On 2/22/07, Christian Zagrodnick <[EMAIL PROTECTED]> wrote:

the cachedescriptors package is quite aged as it seems. It hasn't been
updated for decorator use.

Actually there are only three descriptors:

  CachedProperty – Needs to be updated to be used as decorator. But I
guess we need a deprecation period.

  Lazy – Works like charm as property decorator.

  readproperty –can go away i think. The property builtin is find. I'd
add a 12 month deprecation warning.

As long as `Lazy` doesn't go away, I don't mind. CachedProperty is a
little overwhelming.. I guess I haven't had a need for it. I use Lazy
a lot in views and other objects that exist only during the
request/response cycle. It's super handy in those situations.

I wouldn't mind seeing `Lazy` renamed or aliased as `lazyproperty` or

I use `readproperty`, but I have my own copy of it. I didn't realize
it was in cachedescriptors. As I understand it, `readproperty` is
different from the built-in basic `property` descriptor: you can write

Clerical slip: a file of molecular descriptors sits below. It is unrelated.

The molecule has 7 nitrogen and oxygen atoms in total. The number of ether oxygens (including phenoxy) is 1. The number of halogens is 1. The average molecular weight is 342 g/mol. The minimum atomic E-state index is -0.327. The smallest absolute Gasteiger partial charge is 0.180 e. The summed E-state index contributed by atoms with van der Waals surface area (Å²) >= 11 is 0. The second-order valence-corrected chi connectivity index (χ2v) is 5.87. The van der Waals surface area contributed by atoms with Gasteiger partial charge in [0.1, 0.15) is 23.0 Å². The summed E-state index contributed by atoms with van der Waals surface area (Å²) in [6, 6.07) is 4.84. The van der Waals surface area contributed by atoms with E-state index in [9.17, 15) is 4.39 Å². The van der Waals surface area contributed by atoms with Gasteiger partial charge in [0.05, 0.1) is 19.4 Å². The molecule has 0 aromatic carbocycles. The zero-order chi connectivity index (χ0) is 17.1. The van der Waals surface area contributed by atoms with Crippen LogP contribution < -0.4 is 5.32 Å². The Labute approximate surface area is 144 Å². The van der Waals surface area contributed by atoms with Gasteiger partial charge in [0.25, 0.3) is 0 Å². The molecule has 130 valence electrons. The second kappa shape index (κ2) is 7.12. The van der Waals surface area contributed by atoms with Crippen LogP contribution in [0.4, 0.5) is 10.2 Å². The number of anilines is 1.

to a readproperty. You can't write to a basic `property` that is used
only as a decorator around a getter method.

   >>> class Foo(object):
   ...     @property
   ...     def bar(self):
   ...         return 42
   >>> f = Foo()
   >>> f.bar
   >>> f.bar = 33
   Traceback (most recent call last):
     File "<stdin>", line 1, in ?
   AttributeError: can't set attribute

With `readproperty`, you can still have the simple
getter-method-wrapper property, with the ability to replace the value
on instances. So no, the builtin 'property' descriptor is not fine.
`property` came into being when Python got descriptors, but before it
got decorators. By grand design or divine accident, the fact that the
first argument for `property` is the getter function makes it a useful
decorator. But it wasn't written with decorators in mind. It was
written for ``x = property(getX, setX, delX)``, or some combination

Jeff Shell
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